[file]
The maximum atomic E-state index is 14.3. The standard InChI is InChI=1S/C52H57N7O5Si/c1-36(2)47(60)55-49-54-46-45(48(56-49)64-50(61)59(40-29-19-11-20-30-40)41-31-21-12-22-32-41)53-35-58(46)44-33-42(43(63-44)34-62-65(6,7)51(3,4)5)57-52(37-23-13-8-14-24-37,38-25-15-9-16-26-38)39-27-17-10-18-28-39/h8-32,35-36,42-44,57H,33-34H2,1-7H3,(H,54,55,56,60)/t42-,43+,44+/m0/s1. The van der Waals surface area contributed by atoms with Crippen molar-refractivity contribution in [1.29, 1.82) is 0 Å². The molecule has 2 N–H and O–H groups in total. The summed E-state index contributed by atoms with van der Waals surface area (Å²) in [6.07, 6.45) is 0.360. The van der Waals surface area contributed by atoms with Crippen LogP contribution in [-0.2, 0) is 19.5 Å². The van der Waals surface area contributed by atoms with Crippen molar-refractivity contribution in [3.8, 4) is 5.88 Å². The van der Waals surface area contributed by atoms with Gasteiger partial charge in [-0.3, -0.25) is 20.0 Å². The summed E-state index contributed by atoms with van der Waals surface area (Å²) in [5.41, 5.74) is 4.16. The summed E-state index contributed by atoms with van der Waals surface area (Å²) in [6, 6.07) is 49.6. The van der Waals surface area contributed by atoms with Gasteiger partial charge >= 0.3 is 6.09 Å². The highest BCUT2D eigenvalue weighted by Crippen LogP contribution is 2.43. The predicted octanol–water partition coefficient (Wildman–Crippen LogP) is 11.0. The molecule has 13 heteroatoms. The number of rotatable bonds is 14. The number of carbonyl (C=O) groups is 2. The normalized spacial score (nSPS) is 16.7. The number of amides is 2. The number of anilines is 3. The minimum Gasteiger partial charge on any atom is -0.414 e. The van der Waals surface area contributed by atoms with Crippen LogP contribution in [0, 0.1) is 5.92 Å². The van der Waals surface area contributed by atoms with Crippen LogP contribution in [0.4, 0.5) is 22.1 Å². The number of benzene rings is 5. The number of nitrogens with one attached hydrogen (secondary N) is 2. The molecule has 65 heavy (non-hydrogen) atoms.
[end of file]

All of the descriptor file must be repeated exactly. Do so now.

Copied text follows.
The maximum atomic E-state index is 14.3. The standard InChI is InChI=1S/C52H57N7O5Si/c1-36(2)47(60)55-49-54-46-45(48(56-49)64-50(61)59(40-29-19-11-20-30-40)41-31-21-12-22-32-41)53-35-58(46)44-33-42(43(63-44)34-62-65(6,7)51(3,4)5)57-52(37-23-13-8-14-24-37,38-25-15-9-16-26-38)39-27-17-10-18-28-39/h8-32,35-36,42-44,57H,33-34H2,1-7H3,(H,54,55,56,60)/t42-,43+,44+/m0/s1. The van der Waals surface area contributed by atoms with Crippen molar-refractivity contribution in [1.29, 1.82) is 0 Å². The molecule has 2 N–H and O–H groups in total. The summed E-state index contributed by atoms with van der Waals surface area (Å²) in [6.07, 6.45) is 0.360. The van der Waals surface area contributed by atoms with Crippen LogP contribution in [-0.2, 0) is 19.5 Å². The van der Waals surface area contributed by atoms with Crippen molar-refractivity contribution in [3.8, 4) is 5.88 Å². The van der Waals surface area contributed by atoms with Gasteiger partial charge in [-0.3, -0.25) is 20.0 Å². The summed E-state index contributed by atoms with van der Waals surface area (Å²) in [5.41, 5.74) is 4.16. The summed E-state index contributed by atoms with van der Waals surface area (Å²) in [6, 6.07) is 49.6. The van der Waals surface area contributed by atoms with Gasteiger partial charge >= 0.3 is 6.09 Å². The highest BCUT2D eigenvalue weighted by Crippen LogP contribution is 2.43. The predicted octanol–water partition coefficient (Wildman–Crippen LogP) is 11.0. The molecule has 13 heteroatoms. The number of rotatable bonds is 14. The number of carbonyl (C=O) groups is 2. The normalized spacial score (nSPS) is 16.7. The number of amides is 2. The number of anilines is 3. The minimum Gasteiger partial charge on any atom is -0.414 e. The van der Waals surface area contributed by atoms with Crippen LogP contribution in [0, 0.1) is 5.92 Å². The van der Waals surface area contributed by atoms with Crippen LogP contribution in [0.4, 0.5) is 22.1 Å². The number of benzene rings is 5. The number of nitrogens with one attached hydrogen (secondary N) is 2. The molecule has 65 heavy (non-hydrogen) atoms.